TMJ dysfunction is any pain that results from a conflict between the biting surfaces of the teeth and the jaw joints. It is only one specific problem that can occur with the jaw joint. Unless it can be proven that the pain is caused by a conflict between the teeth and jaw joint, it is not TMJ dysfunction.
It could be TMJ dysfunction, but it might not. The only way to be sure is to go to a dentist who has specific training in treating TMJ dysfunction and be tested. TMJ dysfunction is easy to misdiagnose and so you need to be sure the dentist has the pre-requisite training.
Stress does not cause TMJ dysfunction. A conflict between the biting surfaces of the teeth and jaw joint is the cause. Stress can take a patient, who has been tolerating this discomfort, and reduce their tolerance to the point that the pre-existing dental condition begins to cause pain.
Earaches have nothing to do with your teeth or TMJ dysfunction. However, if you put your finger in your ear, you can see how close it is to your jaw joint and teeth. If you open and close your mouth while your finger is in your ear, you can actually feel your jaw joint move. As a result, what may feel like a ear ache may in fact be a jaw joint problem.
If the dentist has ruled out tooth problems, then you need to be checked for TMJ dysfunction by a dentist who is specifically trained in the diagnosis and treatment of TMJ dysfunction. Most dentists have not had this training.
Braces are great but they have limitations. First, your teeth may be straight but there still could be a conflict between your teeth and jaw joints even after braces. Second, things may have shifted since the braces were taken off.
TMJ dysfunction is the pain that results, and can be proven to be caused, by a conflict between the teeth and jaw joints. The pain is actually muscle pain or cramping from the jaw muscles. These jaw muscles wrap around the entire head.
Taking a pill to mask the pain of a headache does nothing to solve the problem. Symptoms can continue to worsen even if it doesn’t hurt. Many patients who wind up with severe jaw problems that may require major surgery started out as a TMJ problem caused by the bite that was not properly treated.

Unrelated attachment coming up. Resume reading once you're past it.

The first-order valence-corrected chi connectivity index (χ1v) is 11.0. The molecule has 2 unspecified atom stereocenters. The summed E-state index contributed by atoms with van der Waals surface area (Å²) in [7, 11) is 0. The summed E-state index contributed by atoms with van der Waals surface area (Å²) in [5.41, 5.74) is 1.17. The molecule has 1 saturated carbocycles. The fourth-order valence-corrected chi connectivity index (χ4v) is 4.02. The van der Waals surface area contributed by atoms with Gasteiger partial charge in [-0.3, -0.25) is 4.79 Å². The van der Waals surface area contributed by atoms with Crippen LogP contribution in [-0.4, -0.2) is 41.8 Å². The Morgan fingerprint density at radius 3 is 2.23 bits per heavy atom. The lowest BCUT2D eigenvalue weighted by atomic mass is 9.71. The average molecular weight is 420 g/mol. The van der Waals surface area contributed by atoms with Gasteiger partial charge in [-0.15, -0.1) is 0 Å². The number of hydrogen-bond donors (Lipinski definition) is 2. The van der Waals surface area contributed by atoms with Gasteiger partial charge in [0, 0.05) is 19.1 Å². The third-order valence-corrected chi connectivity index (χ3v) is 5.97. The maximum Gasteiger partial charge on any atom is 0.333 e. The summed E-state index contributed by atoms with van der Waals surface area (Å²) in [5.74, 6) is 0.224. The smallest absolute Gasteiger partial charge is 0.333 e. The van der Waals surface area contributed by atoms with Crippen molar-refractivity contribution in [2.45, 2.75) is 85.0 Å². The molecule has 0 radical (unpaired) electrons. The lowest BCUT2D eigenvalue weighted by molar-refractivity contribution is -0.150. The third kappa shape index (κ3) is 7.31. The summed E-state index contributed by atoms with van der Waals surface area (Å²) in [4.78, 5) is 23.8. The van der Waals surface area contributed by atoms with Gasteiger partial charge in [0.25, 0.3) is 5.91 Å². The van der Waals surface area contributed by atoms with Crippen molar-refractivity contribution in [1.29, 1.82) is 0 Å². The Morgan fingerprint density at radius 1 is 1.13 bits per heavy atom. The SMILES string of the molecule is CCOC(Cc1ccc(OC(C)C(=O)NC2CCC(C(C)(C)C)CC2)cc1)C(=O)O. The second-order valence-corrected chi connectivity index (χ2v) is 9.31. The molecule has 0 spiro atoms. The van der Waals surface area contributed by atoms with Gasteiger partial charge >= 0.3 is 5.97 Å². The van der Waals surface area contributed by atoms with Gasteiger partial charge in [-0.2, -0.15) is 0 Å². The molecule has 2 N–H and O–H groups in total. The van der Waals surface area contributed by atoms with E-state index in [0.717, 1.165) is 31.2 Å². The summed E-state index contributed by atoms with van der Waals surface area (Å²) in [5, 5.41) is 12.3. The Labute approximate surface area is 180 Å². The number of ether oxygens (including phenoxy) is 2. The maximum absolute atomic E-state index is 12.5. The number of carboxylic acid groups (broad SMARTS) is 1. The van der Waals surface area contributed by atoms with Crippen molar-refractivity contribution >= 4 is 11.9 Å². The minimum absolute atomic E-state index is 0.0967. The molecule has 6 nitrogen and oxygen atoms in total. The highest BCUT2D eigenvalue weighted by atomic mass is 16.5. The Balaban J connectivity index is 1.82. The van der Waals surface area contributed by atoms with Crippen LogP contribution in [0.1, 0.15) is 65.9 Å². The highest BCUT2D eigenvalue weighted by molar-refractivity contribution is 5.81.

You need to find a dentist with specific training in diagnosing and treating TMJ dysfunction. Most dentists do not have this training so you will need to be very specific in questioning the dentist to determine their qualifications.
If your bite is the problem, braces could be the solution but may not be needed. The objective is to eliminate the conflict between the teeth and the jaw joints and other methods include a bite splint as a temporary measure and reshaping the biting surfaces of the teeth (bite equilibration) as a long term solution.
A bite guard, if it is properly made, will definitely take away pain that is due to TMJ dysfunction, as long as it eliminates the conflict between the teeth and the jaw joint. However, it only works when you are wearing it. As soon as you take the bite splint out, your bite goes back to where it was before, so it is not a long-term solution.
The bite guard they sell in a sports store is designed to act as a cushion to protect your teeth in case of a blow to the face. The TMJ bite splint is not designed to act as a cushion but as a substitute for a properly fitting bite. A properly made bite splint is like when you have a wobbly table in a restaurant. The waiter puts a matchbook under the leg of the table so you have a temporarily stable table. However, when the matchbook is removed, the legs are not equa